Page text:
By Peter Lee
It was the best of times, it was the worst of times, it was the age of wisdom, it was the age of foolishness … we had everything before us, we had nothing before us, we were all going direct to Heaven, we were all going direct the other way. – Charles Dickens, A Tale of Two Cities
Economists, like Dickens, can’t figure out if the world is headed for economic renewal or if the global economy is “going directly the other way” in a hand-basket.
Exhibit A is the great Chinese stimulus of 2008-09, a US$586 billion shot of infrastructure spending that, as a percentage of gross domestic product, dwarfed the US effort by a factor of four. The example of China has acquired heightened relevance as the global economy falters once again and a fierce, and fiercely ideological, battle has broken out over the need for further stimulus in the Western economies and inside China.
The Chinese stimulus is credited with saving the world from a global recession. The US stimulus for the same period is unanimously dismissed as a damp squib. To the American right, stimulus doesn’t work; to the left, the reason for America’s prolonged woes is not enough stimulus, thanks to President Barack Obama’s excessively cautious and conciliatory approach to governing during his first months in office. Its cure: more stimulus. (On Thursday this week, Federal Reserve chairman Ben Bernanke did his bit, announcing that the Fed will make open-ended purchases of $40 billion of mortgage debt a month and hold the federal funds rate near zero “at least through mid-2015”.)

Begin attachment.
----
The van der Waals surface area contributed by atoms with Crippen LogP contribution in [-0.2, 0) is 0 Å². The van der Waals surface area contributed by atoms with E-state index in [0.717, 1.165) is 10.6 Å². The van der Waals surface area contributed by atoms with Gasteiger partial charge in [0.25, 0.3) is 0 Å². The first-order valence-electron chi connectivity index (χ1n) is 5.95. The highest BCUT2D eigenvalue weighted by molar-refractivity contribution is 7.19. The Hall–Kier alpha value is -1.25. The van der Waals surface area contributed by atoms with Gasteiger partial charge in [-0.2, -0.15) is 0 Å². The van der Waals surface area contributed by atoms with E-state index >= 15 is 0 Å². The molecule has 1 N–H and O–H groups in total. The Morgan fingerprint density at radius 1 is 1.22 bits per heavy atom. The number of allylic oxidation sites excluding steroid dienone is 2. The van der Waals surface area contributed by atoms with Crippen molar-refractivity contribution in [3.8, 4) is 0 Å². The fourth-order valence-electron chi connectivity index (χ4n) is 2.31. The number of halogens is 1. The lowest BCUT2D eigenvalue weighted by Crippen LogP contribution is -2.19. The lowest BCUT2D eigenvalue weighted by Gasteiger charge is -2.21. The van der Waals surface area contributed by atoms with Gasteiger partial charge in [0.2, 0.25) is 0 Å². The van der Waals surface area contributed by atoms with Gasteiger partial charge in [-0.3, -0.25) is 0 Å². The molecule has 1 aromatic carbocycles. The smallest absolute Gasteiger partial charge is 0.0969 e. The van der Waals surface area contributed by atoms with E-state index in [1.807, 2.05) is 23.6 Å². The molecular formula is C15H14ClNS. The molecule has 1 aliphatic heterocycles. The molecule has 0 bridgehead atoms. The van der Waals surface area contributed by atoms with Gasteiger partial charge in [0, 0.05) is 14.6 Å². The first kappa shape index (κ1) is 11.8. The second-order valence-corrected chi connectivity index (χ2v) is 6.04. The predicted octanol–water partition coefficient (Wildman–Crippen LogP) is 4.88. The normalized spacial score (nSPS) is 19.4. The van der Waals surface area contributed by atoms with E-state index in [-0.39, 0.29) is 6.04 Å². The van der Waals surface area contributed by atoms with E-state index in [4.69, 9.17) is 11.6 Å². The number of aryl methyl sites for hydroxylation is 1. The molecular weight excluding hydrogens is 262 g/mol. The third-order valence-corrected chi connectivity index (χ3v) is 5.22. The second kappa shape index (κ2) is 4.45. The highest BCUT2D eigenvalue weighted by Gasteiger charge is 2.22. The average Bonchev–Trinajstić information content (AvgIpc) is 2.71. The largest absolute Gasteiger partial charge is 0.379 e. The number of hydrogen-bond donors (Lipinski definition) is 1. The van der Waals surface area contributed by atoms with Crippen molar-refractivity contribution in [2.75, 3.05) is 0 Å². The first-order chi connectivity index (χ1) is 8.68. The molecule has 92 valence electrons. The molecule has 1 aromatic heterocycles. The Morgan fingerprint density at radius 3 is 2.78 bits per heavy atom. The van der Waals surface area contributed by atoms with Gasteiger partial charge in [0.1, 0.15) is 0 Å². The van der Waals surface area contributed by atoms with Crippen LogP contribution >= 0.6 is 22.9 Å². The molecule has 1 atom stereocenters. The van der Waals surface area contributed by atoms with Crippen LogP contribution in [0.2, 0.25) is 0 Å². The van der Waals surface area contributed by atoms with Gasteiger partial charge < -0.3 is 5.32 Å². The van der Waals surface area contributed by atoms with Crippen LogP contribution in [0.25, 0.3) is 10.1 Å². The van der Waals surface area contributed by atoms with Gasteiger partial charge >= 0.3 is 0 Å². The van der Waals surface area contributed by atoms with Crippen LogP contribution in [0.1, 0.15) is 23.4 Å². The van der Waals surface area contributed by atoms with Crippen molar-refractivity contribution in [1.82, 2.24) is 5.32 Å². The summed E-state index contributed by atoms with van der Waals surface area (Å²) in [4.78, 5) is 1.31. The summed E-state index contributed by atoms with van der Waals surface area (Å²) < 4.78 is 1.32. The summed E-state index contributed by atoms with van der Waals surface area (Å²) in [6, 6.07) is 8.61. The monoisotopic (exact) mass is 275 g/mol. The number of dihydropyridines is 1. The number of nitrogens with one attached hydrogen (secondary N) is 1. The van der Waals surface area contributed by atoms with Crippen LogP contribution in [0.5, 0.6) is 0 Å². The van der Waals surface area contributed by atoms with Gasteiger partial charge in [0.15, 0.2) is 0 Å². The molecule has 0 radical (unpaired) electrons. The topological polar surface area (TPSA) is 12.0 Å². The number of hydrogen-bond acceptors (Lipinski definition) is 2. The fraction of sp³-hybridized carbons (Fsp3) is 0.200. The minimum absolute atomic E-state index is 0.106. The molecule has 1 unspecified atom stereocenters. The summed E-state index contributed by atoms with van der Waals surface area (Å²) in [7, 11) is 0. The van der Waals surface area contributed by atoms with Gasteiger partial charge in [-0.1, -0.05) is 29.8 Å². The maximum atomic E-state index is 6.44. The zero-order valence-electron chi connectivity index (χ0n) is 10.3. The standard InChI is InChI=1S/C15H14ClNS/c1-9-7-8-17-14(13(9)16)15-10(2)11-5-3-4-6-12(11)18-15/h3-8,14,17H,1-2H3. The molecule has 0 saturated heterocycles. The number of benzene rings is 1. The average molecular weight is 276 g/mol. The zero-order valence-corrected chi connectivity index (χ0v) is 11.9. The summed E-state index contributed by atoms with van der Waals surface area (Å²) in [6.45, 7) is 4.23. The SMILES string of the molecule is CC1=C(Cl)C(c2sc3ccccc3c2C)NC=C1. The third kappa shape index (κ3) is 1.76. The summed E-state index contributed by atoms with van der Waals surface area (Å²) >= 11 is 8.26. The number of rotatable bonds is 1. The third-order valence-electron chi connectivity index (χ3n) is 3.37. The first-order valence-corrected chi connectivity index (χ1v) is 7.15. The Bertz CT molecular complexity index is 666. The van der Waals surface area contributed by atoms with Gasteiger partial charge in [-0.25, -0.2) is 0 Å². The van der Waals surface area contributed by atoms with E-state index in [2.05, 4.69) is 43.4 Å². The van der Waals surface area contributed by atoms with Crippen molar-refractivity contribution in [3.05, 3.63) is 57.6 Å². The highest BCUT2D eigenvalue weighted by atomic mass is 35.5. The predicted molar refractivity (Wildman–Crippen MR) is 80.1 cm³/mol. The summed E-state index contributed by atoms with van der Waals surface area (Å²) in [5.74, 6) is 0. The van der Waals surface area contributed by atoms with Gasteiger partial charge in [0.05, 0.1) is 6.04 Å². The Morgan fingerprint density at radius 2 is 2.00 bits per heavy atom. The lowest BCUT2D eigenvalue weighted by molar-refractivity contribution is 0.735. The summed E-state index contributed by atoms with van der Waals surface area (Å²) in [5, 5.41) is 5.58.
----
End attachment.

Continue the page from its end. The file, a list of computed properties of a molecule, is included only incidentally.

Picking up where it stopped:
Even so, the Chinese stimulus gets little love from Western economists, many of whom deride it as little more than a wasteful, inflationary, bubble-fueling misallocation of resources on a heroic scale. Doubts about the stimulus cast a grim shadow over the world and the Chinese economy. Economic growth is faltering and the only nostrum with a near-term prospect of success, both in China and in the West, “more stimulus”, is viewed with suspicion.
For anti-Keynesian economists in the West, bad-mouthing the 2008 Chinese stimulus is a matter of faith, ideology, and politics. Western governments are locked in a debate as to whether they should increase taxes or sell more debt now to fund further stimulus of their economies, or whether austerity, with its immediate and concrete benefits to the well-to-do and theoretical long-term benefits to the human race, should prevail.
The opponents of stimulus point to the Chinese experience as evidence of the catastrophic consequences of government spending. Keynesian economists, who apparently recoil at the concept of a successful economic initiative growing out of China’s manifestly corrupt, neo-mercantilist state capitalist regime, apparently find the 2008 Chinese stimulus difficult to defend.
Gordon Chang, who, like Minxin Pei, has a very well-aged bottle of champagne ready to uncork when the Chinese economy finally collapses, tried to taunt Nobel economics laureate and newspaper columnist Paul Krugman into defending stimulus in an article for Forbes titled “Hey, Krugman, ask China if the stimulus is a good deal”. 
Krugman, among the most vociferous advocates of additional stimulus in the United States, has primly declined to defend the Chinese stimulus. In a December 2011 column, he wrote: